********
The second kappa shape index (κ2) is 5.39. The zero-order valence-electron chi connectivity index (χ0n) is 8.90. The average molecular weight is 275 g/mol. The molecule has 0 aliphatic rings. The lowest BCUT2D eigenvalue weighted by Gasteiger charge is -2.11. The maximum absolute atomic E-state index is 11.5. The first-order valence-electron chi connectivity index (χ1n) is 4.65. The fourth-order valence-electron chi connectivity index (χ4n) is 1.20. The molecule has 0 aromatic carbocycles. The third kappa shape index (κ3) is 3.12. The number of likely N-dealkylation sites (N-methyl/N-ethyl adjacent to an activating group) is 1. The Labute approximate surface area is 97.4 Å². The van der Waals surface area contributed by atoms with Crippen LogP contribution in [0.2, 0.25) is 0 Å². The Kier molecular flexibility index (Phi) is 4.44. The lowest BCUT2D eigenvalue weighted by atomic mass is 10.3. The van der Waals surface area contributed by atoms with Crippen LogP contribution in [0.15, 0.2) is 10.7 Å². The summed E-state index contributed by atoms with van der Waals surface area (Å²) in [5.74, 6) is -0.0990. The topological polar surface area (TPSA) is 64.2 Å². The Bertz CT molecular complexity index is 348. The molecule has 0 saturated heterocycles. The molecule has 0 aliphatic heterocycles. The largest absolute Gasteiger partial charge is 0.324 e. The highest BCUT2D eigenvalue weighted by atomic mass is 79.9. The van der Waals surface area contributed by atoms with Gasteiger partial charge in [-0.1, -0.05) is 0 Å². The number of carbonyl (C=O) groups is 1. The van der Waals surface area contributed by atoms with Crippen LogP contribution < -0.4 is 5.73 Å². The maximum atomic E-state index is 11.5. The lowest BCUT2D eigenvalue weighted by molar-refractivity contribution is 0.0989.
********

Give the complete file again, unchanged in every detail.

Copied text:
The second kappa shape index (κ2) is 5.39. The zero-order valence-electron chi connectivity index (χ0n) is 8.90. The average molecular weight is 275 g/mol. The molecule has 0 aliphatic rings. The lowest BCUT2D eigenvalue weighted by Gasteiger charge is -2.11. The maximum absolute atomic E-state index is 11.5. The first-order valence-electron chi connectivity index (χ1n) is 4.65. The fourth-order valence-electron chi connectivity index (χ4n) is 1.20. The molecule has 0 aromatic carbocycles. The third kappa shape index (κ3) is 3.12. The number of likely N-dealkylation sites (N-methyl/N-ethyl adjacent to an activating group) is 1. The Labute approximate surface area is 97.4 Å². The van der Waals surface area contributed by atoms with Crippen LogP contribution in [0.2, 0.25) is 0 Å². The Kier molecular flexibility index (Phi) is 4.44. The lowest BCUT2D eigenvalue weighted by atomic mass is 10.3. The van der Waals surface area contributed by atoms with Crippen LogP contribution in [0.15, 0.2) is 10.7 Å². The summed E-state index contributed by atoms with van der Waals surface area (Å²) in [5.74, 6) is -0.0990. The topological polar surface area (TPSA) is 64.2 Å². The Bertz CT molecular complexity index is 348. The molecule has 0 saturated heterocycles. The molecule has 0 aliphatic heterocycles. The largest absolute Gasteiger partial charge is 0.324 e. The highest BCUT2D eigenvalue weighted by atomic mass is 79.9. The van der Waals surface area contributed by atoms with Gasteiger partial charge in [-0.1, -0.05) is 0 Å². The number of carbonyl (C=O) groups is 1. The van der Waals surface area contributed by atoms with Crippen LogP contribution < -0.4 is 5.73 Å². The maximum atomic E-state index is 11.5. The lowest BCUT2D eigenvalue weighted by molar-refractivity contribution is 0.0989.